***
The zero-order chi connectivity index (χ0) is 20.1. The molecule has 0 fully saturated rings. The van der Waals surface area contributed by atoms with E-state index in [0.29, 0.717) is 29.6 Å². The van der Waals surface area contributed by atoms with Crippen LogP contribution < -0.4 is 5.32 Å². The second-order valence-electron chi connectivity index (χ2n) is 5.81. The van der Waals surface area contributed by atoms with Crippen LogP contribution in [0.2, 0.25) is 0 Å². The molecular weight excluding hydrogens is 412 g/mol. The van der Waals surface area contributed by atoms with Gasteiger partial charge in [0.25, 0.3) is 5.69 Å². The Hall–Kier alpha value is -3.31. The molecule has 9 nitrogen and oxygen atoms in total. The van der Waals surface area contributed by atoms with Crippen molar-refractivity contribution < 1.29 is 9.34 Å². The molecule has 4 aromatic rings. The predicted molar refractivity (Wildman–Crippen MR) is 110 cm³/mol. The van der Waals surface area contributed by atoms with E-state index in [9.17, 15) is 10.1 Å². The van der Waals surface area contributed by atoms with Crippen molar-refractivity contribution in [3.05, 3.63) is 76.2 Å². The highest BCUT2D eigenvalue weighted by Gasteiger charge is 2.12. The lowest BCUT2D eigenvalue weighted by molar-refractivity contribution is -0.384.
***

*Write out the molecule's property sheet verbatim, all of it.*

The zero-order chi connectivity index (χ0) is 20.1. The molecule has 0 fully saturated rings. The van der Waals surface area contributed by atoms with E-state index in [0.29, 0.717) is 29.6 Å². The van der Waals surface area contributed by atoms with Crippen LogP contribution < -0.4 is 5.32 Å². The second-order valence-electron chi connectivity index (χ2n) is 5.81. The van der Waals surface area contributed by atoms with Crippen LogP contribution in [0.2, 0.25) is 0 Å². The molecular weight excluding hydrogens is 412 g/mol. The van der Waals surface area contributed by atoms with Gasteiger partial charge in [0.25, 0.3) is 5.69 Å². The Hall–Kier alpha value is -3.31. The molecule has 9 nitrogen and oxygen atoms in total. The van der Waals surface area contributed by atoms with Crippen molar-refractivity contribution < 1.29 is 9.34 Å². The molecule has 4 aromatic rings. The predicted molar refractivity (Wildman–Crippen MR) is 110 cm³/mol. The van der Waals surface area contributed by atoms with E-state index in [9.17, 15) is 10.1 Å². The van der Waals surface area contributed by atoms with Crippen molar-refractivity contribution in [3.05, 3.63) is 76.2 Å². The highest BCUT2D eigenvalue weighted by Gasteiger charge is 2.12. The lowest BCUT2D eigenvalue weighted by molar-refractivity contribution is -0.384.